September 09, 2019

Udall, Heinrich, Luján, Torres Small Announces $2 Million to Combat Substance Abuse and Improve Mental Health Services in New Mexico

WASHINGTONU.S. Senators Tom Udall (D-N.M.) and Martin Heinrich (D-N.M.) and U.S. Representatives Ben Ray Luján (D-N.M.), and Xochitl Torres Small (D-N.M.) announced that the Substance Abuse and Mental Health Services Administration (SAMHSA), an agency within the Department of Health and Human Services (HHS), has awarded more than $2 million to combat substance abuse and to promote mental health and well-being in communities across New Mexico, including several New Mexico Tribal communities. The funding will go toward prevention, treatment, recovery, and research efforts.

“Many Tribes and communities in New Mexico and across the country are grappling with high rates of substance abuse and limited access to preventative care and clinical services,” Udall said. “While these grants are an important step forward in a comprehensive approach to combat substance abuse and improve access to mental health care, I will continue to use my position as a senior member on the Appropriations committee to fight for funding to build a health care infrastructure that can better serve all New Mexicans—including those most in need within our state.”

“We desperately need to provide better behavioral health care to tribal and rural communities so that everyone who needs help can get it. I welcome this federal funding for tribes to create effective and culturally relevant behavioral health and substance use treatment programs. I will keep fighting for essential resources that provide hope and care to all at-risk New Mexicans,” said Heinrich.

“As New Mexico experiences a high rate of substance abuse, it is critical that we identify solutions and improve health care access for our communities. I’m proud to have helped to secure this critical funding that will ensure our Tribes and communities have the resources they need to combat substance abuse and bolster mental health services across the state. I will continue fighting for every New Mexican to have access to quality, affordable health care – and that includes substance abuse treatment and prevention,” said Luján.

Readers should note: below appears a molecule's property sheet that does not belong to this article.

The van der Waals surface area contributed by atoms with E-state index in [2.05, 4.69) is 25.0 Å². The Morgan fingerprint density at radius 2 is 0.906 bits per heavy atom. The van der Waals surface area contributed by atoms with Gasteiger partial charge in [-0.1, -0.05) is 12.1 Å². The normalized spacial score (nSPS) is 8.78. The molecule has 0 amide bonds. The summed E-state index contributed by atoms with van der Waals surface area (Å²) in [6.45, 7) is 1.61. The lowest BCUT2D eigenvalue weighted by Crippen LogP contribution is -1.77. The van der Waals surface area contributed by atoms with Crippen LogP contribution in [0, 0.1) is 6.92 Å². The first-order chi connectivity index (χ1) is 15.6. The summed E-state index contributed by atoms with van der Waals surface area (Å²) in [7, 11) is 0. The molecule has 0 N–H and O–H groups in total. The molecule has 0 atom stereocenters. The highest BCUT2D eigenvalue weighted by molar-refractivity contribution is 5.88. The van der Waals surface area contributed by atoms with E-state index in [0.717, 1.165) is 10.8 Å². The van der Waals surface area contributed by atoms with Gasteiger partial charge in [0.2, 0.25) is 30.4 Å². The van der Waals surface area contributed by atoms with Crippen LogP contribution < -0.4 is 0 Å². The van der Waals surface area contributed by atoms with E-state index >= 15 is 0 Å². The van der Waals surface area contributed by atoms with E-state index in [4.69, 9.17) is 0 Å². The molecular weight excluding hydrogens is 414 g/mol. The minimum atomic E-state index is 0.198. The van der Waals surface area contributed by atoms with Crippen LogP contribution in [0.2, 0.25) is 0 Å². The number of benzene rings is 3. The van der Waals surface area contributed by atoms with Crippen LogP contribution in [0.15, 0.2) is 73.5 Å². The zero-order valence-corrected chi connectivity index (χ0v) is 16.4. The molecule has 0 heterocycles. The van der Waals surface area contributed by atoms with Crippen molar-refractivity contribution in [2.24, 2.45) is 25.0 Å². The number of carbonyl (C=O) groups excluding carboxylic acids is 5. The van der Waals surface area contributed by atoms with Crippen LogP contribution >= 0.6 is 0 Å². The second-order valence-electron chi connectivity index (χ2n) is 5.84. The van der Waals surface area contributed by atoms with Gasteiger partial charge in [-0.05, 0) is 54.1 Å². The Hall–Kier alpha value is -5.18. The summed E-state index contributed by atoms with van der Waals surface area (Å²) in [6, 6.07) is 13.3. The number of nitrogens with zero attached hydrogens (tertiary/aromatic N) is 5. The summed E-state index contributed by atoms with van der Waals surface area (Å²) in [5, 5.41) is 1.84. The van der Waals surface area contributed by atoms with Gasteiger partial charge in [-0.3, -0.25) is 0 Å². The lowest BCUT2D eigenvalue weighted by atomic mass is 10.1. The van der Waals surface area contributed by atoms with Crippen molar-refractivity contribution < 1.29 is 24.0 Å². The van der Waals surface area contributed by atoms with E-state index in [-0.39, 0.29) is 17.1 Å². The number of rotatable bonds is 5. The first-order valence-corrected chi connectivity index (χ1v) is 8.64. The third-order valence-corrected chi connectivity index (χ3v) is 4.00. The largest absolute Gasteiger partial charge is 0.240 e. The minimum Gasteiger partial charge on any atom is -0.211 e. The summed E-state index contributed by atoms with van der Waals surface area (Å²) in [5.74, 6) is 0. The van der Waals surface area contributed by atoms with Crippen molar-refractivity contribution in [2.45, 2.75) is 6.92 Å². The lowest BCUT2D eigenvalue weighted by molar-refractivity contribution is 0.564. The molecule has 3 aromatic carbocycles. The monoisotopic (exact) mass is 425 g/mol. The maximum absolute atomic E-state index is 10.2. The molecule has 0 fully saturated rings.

“Substance abuse and addiction does not discriminate. Sadly, tribal and rural communities are disproportionately affected, and have limited financial resources to dedicate to the rehabilitation of their tribal members. I am proud to announce alongside members of the delegation that relief is on its way with new funds to specifically address the issue of substance abuse treatment and prevention among Native communities, like the Mescalero and Zuni tribes I represent. Along with securing additional resources, I remain committed to expanding health care access to every corner of the state, so that no matter your circumstances, New Mexicans can receive the health care they need when they need it,” Torres Small said.

A full breakdown of the SAMHSA awards is below:

  • Zuni Pueblo: $299,999 for the Zuni Tribal Prevention Project
  • National Behavioral Latino Health Association: $300,000 for the Northern New Mexico Strategic Substance Abuse Prevention, an evidenced-based program for youth of middle and high school age that combines community-based and youth-guided environmental strategies
  • Mescalero Apache Tribal Council: $247,357 for the Mescalero Apache Tribe working to reduce underage drinking with cultural connections
  • San Juan County Partnership, Inc: $272,819 for the San Juan County Partnerships for Success
  • County of Rio Arriba: $300,000 for the Rio Arriba County Partnership for Success
  • Capacity Builders, Inc: $299,498 for the Capacity Builders, Inc Strategic Prevention FrameworkPartnerships for Success
  • Ohkay Wingeh: $300,000 for the Ohkay Owingeh Youth Substance and Opioid Abuse Prevention Project
  • La Casa de Buena Salud, Inc: $300,000 for La Casa's Behavioral Health program proposes to implement the SPF-PFS across Chaves County, New Mexico using universal evidenced-based initiatives focused preventing the onset and progress